While I’ve read a lot about the Zoom H2 flash recorder and heard a few audio clips here and there, this podcast from Neal Ewers of Blind Cool Tech is probably the most useful review I’ve come across so far.
Ewers spends more time than necessary explaining the button and menu layout of the Zoom H2. This is the sort of thing that really comes across more clearly in text than audio. But since the entire review is done using the H2, you get a good sense of how the recorder sounds. And overall, it’s pretty god.
At the start of the podcast Ewers switches from a Zoom H4 to an H2, demonstrating that the H2 does not have the electronic pulsing noise that appears on the H4 when running on battery power.
First, he demonstrates clearly that the H4’s pulsing noise (which he calls a whistle) disappears when you plug in the unit. Or, if you want a more portable solution, you can follow my instructions for creating a portable battery pack which will trick the H4 into thinking it’s plugged into a wall.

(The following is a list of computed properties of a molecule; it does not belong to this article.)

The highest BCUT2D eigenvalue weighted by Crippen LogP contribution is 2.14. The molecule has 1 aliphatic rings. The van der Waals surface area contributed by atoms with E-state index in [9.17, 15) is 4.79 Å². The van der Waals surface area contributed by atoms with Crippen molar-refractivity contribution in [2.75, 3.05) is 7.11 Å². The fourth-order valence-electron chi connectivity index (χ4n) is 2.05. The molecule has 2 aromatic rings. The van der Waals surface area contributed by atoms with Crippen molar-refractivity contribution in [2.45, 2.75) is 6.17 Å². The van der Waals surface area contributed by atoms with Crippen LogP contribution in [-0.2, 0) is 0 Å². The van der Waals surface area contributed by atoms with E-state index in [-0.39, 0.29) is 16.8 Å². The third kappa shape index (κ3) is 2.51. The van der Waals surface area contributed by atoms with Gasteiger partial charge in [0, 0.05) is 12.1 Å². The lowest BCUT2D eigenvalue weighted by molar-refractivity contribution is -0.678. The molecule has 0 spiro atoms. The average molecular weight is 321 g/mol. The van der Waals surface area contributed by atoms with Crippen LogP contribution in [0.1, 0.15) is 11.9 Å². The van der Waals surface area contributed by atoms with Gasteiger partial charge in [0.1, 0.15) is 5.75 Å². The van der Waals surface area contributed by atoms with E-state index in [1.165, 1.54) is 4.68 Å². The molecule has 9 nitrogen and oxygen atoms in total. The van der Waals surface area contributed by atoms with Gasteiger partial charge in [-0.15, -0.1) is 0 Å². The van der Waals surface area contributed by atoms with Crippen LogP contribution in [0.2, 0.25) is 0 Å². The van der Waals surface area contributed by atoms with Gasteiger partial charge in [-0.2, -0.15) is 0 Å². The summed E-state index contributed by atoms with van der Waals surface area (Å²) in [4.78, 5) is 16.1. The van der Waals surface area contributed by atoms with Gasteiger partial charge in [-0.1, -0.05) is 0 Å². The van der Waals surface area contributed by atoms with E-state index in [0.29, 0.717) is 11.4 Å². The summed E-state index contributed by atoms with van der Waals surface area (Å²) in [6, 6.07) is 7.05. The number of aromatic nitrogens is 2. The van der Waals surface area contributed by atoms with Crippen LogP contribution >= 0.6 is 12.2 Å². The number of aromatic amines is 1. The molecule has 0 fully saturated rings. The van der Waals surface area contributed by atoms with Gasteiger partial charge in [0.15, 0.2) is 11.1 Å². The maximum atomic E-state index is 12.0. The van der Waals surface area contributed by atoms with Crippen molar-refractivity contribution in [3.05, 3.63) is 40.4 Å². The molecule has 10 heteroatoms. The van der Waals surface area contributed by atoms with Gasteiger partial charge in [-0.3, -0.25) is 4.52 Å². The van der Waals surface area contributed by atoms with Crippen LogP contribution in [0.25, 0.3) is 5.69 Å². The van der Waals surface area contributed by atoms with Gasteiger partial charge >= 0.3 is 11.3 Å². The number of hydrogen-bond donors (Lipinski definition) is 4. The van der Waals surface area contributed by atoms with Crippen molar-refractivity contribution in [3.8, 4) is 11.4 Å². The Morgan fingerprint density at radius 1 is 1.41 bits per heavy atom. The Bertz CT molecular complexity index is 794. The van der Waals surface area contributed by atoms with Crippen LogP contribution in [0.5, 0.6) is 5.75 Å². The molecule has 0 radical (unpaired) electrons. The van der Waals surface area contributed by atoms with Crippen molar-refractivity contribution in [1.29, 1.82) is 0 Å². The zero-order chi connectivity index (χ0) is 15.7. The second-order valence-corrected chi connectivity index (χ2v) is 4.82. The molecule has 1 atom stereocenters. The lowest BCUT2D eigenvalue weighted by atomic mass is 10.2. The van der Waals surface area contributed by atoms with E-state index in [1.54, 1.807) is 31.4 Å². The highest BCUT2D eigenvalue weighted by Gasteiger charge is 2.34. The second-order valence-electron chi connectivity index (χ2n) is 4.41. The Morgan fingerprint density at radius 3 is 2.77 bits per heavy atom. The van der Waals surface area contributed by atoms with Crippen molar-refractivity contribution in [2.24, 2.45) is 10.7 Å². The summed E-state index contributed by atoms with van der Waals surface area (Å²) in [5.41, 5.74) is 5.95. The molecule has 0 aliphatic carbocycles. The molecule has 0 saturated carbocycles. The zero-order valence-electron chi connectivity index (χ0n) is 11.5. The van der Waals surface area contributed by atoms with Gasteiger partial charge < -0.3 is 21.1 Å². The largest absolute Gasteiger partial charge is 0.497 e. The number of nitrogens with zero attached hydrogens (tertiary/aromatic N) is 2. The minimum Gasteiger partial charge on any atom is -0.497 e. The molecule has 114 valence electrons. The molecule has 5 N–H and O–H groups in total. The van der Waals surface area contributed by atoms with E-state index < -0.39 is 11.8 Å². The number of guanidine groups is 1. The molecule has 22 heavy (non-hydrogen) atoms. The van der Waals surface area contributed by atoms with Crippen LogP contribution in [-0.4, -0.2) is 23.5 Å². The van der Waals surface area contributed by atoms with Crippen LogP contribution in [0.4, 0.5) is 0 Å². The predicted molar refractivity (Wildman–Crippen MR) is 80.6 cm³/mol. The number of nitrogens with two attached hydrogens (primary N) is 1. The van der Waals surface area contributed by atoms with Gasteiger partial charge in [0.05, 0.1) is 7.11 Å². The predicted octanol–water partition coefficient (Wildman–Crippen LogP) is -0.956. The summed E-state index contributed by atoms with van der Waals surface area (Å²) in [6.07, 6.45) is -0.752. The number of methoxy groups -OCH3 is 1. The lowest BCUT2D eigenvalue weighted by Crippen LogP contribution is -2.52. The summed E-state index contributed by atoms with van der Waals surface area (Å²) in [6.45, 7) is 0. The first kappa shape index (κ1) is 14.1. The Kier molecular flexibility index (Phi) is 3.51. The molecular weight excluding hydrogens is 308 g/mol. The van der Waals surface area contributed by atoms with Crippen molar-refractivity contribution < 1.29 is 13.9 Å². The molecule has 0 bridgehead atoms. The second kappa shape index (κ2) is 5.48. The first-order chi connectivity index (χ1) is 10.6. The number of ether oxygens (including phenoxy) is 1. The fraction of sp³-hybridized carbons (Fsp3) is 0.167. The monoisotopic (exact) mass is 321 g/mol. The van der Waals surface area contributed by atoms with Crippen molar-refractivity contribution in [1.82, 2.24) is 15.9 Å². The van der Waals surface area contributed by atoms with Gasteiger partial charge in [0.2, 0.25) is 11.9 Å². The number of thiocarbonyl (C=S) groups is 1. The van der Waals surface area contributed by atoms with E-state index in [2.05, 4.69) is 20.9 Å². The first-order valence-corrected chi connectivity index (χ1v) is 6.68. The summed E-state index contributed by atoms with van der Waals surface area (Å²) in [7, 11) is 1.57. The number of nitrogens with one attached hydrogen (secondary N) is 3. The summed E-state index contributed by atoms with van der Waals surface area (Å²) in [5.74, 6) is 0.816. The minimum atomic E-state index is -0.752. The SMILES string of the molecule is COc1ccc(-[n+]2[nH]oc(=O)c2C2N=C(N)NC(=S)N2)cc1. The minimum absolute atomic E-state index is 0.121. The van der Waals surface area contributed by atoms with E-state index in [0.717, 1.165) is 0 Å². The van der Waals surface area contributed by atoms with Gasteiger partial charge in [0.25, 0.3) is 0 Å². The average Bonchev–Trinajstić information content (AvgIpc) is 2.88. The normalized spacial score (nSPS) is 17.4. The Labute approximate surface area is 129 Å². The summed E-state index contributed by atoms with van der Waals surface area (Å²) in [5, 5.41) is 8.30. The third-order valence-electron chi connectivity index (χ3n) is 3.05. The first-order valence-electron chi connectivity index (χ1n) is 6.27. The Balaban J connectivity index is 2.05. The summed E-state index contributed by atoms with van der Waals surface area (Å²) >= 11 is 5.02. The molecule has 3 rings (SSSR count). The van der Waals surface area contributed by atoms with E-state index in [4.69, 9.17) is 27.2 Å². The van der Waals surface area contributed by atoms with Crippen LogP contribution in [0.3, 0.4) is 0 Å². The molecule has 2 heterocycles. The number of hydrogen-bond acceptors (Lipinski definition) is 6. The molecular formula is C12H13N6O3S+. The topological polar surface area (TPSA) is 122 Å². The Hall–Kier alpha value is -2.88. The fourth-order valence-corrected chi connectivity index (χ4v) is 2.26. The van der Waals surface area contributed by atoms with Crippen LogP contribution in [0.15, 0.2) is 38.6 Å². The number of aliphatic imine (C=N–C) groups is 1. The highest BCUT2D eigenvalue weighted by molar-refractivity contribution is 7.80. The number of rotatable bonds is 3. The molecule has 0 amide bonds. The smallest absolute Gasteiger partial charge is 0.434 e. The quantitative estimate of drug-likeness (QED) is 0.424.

- The buttons don’t have the tactile feel of the buttons on the H4, making it hard to know when you’ve pressed a button.
- You can’t change settings while you’re in record ready mode, meaning you lose the ability to hear the changes as you’re listening.
- There’s no file format buttons on the front of the unit for switching from WAV to MP3 or changing resolutions.
- There’s still plenty of handling noise when using the built-in mics.
- Ewers plugs in several external mics including a headset mic, and a lapel mic. Neither sounds very good, and I wouldn’t recommend them for professional recording, but they’ll do for most podcasters.
Neil decides to keep his H2 and sell his H4, even though the H2 does not include phantom power or XLR inputs. And to be honest, if you listen to the start of the podcast when he switches from the H4 to the H2, I have to say, I think the H4 sounds better. But for $200, the H2 might be a great unit for beginners.